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Reviewed by Jack Magnus for Readers' Favorite
The Dragon Grammar Book: Grammar for Kids, Dragons, and the Whole Kingdom is a nonfiction educational book for children written by Diane Mae Robinson. Robinson is the author of The Pen Pieyu Adventures, a children’s adventure series starring Sir Princess Petra. She’s also a writing instructor who still finds it necessary, from time to time, to double-check those grammar rules. In this book, Robinson presents basic grammar rules in an accessible manner that is geared for young readers, and she does so using the characters and story line of her Pen Pieyu series. She begins with a glossary of grammar terms, and then proceeds to demystify confusing and often misused words and phrases, such as affect/effect and between/among and the deadliest of them all -- lie/lay. She then tackles verb agreement, punctuation and other aspects of syntax and sentence structure, employing examples that are filled with dragons, castles and, of course, Sir Princess Petra herself. Robinson includes spot quizzes at the ends of many chapters, and she also provides two levels of Dragon Grammar Skill Tests with answers at the end of the book.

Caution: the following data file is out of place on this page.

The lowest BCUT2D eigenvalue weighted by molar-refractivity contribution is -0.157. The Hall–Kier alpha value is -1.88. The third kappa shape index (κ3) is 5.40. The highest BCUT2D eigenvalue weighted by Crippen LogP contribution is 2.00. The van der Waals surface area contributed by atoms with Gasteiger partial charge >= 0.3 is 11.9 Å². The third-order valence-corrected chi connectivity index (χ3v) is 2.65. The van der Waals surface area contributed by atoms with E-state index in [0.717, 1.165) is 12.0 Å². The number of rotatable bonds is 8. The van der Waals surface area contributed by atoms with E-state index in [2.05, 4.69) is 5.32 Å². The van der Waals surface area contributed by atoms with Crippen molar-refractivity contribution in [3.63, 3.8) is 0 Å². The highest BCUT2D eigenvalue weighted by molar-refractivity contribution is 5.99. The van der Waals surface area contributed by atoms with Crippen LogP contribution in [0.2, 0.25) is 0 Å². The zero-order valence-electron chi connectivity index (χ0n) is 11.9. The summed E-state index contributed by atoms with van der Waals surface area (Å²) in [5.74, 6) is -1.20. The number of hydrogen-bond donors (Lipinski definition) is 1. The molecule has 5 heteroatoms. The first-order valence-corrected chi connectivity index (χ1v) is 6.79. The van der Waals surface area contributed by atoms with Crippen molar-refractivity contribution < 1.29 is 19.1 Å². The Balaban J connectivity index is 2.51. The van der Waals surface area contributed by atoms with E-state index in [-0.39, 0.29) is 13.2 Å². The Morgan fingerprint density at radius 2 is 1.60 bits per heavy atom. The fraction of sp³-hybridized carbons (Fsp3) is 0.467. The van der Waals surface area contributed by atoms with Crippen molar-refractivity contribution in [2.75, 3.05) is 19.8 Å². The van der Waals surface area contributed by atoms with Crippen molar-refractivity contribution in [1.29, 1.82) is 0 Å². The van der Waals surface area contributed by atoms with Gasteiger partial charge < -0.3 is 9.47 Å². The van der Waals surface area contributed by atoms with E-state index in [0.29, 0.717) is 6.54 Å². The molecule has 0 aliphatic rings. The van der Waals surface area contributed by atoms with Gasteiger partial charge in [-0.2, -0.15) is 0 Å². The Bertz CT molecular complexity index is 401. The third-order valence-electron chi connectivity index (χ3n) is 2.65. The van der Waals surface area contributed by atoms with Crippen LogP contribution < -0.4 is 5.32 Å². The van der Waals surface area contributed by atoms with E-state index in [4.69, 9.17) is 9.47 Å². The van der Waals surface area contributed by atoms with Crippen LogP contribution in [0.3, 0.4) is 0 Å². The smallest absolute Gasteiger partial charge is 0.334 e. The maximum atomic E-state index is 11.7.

I love dragons and grammar! So my eyes lit up when I saw Diane Mae Robinson’s nonfiction educational book for children, The Dragon Grammar Book: Grammar for Kids, Dragons, and the Whole Kingdom. I’m also a big fan of Sir Princess Petra, whose adventures have admirably shown kids that it’s cool to be both a princess and a knight or a prince who likes to cook. And while I’ve read any number of dry, tolerable and even enjoyable books on grammar, I’ve rarely come across as well presented and entertaining an approach to what can be an intimidating subject, particularly for a young audience or for adults learning English as a second language. Robinson gets to the heart of the really puzzling aspects of grammar and offers them up in a format designed to make learning grammar more fun. The chapter quizzes are enjoyable ways to make sure you’ve gotten all the rules down, and the Skill Tests are also quite useful for spotlighting areas that need more review. And unlike many of the classic grammar texts, her grammar recommendations are oriented toward pragmatic, real-world usage. The Dragon Grammar Book: Grammar for Kids, Dragons, and the Whole Kingdom is a great resource for kids, their teachers and anyone else who’d like to know a bit more about language and how to use it. It’s most highly recommended.